Tag Archives: pain medications

Pundits tackle pain and painfully fail

There has been some buzz over what to me was a benign ad during the Super Bowl for a medication that treats opioid-induced constipation.

As any of you who have been a caregiver probably know, constipation is one of the most common side effects of long-term opioid use. My mother suffered from severe constipation during her last year. It drastically reduced her quality of life.

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To me, this issue is not a joke.

To millions of Americans who live with chronic pain, it is not funny.

After the ad aired during the Super Bowl, Bill Maher cracked the following joke on Twitter.

Maher took flak for his tweet from those who suffer from chronic pain. Maher, who was fined recently for allegedly smoking a joint on television, strongly supports the legalization of marijuana, so he’s not anti-drug by any means, he just prefers weed to pills. Good for him, but for those with chronic pain who work real jobs and face drug tests, marijuana can be risky, even in states where it is legal.

The White House Chief of Staff also sounded off on the commercial.

The White House Press Secretary agreed.

These allegations, while perhaps well-meaning, are woefully misguided.

It’s true that the amount of people abusing opioids has increased dramatically since the 1990s. Pain management clinics popped up everywhere, serving as pill mills, with the doc essentially being a legal drug dealer. The pharmaceutical companies underplayed the dependency risks of their highly profitable products.

The government, under pressure to do something, placed stiff restrictions on opioids. But if you’ve ever known an addict, you know the war on any kind of drug is likely to fail. Addicts only kick the habit when they are ready to do so, and will readily switch to another drug to maintain a high. Many pain pill addicts are switching over to heroin, which is now cheaper and more readily available in many parts of the country.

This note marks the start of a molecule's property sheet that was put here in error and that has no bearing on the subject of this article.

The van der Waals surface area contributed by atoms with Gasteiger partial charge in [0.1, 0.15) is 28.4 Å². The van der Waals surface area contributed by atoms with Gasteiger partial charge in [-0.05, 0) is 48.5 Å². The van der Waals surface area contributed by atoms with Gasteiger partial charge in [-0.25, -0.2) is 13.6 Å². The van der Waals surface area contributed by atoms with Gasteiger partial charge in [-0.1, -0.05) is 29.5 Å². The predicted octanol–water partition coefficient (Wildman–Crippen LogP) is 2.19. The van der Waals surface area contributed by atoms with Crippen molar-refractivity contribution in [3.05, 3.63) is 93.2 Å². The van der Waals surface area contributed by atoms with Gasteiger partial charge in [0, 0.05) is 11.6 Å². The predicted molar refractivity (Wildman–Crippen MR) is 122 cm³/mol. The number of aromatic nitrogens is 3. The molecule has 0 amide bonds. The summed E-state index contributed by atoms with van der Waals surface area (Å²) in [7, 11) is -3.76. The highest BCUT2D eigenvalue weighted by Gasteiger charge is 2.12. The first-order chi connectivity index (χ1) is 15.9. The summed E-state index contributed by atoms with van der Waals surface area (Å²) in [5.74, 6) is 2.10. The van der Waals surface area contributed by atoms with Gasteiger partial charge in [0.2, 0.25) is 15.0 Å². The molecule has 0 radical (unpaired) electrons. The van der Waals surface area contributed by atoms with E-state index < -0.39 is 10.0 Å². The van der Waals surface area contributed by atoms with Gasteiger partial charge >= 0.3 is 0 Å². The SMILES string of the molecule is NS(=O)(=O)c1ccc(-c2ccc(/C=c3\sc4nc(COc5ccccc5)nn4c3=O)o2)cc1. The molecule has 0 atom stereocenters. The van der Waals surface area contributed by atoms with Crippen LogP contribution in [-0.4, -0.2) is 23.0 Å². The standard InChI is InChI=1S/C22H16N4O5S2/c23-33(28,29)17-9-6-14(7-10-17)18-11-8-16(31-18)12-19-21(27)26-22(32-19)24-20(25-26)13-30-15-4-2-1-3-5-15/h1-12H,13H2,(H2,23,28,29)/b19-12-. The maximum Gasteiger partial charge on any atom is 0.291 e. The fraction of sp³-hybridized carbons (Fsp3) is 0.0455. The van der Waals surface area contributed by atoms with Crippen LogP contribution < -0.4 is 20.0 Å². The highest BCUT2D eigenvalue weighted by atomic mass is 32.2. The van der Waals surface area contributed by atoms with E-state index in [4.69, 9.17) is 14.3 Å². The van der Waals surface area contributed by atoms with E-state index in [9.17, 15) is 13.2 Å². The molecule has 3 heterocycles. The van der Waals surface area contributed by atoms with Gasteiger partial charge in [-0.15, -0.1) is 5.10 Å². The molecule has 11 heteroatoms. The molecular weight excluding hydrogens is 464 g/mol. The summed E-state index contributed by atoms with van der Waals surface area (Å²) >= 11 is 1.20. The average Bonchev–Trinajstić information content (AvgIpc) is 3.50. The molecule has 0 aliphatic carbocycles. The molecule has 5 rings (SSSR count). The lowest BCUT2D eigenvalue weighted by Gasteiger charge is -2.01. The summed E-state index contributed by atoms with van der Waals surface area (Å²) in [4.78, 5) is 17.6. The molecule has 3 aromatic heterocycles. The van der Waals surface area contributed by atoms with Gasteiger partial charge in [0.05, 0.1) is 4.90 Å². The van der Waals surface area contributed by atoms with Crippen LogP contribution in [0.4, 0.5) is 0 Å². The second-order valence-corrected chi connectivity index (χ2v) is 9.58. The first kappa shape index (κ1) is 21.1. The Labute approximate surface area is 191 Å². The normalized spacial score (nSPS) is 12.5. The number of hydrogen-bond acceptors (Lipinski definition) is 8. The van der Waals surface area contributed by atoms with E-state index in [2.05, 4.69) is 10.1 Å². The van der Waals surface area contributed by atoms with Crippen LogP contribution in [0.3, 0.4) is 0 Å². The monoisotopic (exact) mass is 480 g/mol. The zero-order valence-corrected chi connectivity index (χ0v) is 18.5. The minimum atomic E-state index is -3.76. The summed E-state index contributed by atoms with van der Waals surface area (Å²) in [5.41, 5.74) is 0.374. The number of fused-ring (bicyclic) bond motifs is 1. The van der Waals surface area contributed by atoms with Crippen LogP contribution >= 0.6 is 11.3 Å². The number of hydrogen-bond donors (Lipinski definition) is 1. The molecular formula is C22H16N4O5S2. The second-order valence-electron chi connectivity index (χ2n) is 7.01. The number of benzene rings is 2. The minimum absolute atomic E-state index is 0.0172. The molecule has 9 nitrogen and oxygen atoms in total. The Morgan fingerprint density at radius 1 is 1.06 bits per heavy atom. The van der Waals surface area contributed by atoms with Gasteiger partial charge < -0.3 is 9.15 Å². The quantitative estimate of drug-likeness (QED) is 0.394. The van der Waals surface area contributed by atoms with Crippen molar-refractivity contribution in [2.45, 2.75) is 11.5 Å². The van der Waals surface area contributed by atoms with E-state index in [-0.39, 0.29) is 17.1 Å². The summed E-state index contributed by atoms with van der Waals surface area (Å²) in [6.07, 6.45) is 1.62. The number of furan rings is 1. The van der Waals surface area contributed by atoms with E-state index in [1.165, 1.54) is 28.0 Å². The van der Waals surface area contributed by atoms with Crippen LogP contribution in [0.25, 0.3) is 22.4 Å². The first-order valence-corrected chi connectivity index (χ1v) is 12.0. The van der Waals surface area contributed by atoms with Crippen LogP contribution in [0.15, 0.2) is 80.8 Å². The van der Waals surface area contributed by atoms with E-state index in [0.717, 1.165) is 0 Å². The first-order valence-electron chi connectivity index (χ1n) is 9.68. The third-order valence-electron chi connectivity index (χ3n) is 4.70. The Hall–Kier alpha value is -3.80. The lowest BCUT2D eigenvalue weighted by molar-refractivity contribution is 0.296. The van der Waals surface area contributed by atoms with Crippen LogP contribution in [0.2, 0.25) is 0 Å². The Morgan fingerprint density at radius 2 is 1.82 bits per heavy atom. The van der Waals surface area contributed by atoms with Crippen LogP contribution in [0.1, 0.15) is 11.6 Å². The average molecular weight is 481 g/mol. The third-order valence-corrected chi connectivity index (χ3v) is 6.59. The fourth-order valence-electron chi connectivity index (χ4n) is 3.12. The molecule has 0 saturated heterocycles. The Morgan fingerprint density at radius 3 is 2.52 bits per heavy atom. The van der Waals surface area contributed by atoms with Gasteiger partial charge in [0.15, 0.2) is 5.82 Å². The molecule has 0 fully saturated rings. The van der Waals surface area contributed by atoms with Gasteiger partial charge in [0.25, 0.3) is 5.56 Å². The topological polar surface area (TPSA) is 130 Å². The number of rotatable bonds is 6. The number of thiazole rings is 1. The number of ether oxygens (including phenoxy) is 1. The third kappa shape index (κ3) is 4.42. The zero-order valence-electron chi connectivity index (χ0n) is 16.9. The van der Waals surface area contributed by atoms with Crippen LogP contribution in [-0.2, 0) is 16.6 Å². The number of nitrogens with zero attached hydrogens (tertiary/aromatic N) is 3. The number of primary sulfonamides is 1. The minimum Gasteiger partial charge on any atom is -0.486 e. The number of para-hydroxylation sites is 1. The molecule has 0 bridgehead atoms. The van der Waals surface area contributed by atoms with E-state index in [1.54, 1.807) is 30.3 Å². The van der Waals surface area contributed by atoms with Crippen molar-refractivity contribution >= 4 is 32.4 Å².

The only people who are being truly affected by the government crackdown on opioids are those who suffer with chronic pain and who require these medications to function like a normal human being.

My mother relied on pain medications over the last few years of her life.¬†After her cancer surgery, Mom was placed on a low dose of hydrocodone and her doctor kept her on it without question until the new Medicare regulations started to be phased in near the end of 2014. Suddenly, my mother was required to come in to the doctor’s office much more frequently to get her prescription refilled. It was difficult for her to get to the doctor’s office due to transportation issues and because she was in so much pain. It was devastating to know my mom was suffering and there was nothing I could do about it.

Terminal patients suffering excruciating pain should not be denied or delayed pain relief. Those with chronic pain should not face draconian laws to get the medications which help them hold down jobs and raise families. Yes, pharmaceutical companies need to be closely regulated and rehab needs to be readily available for those seeking help, but pain is no laughing matter and neither are the side effects of pain-relieving medications.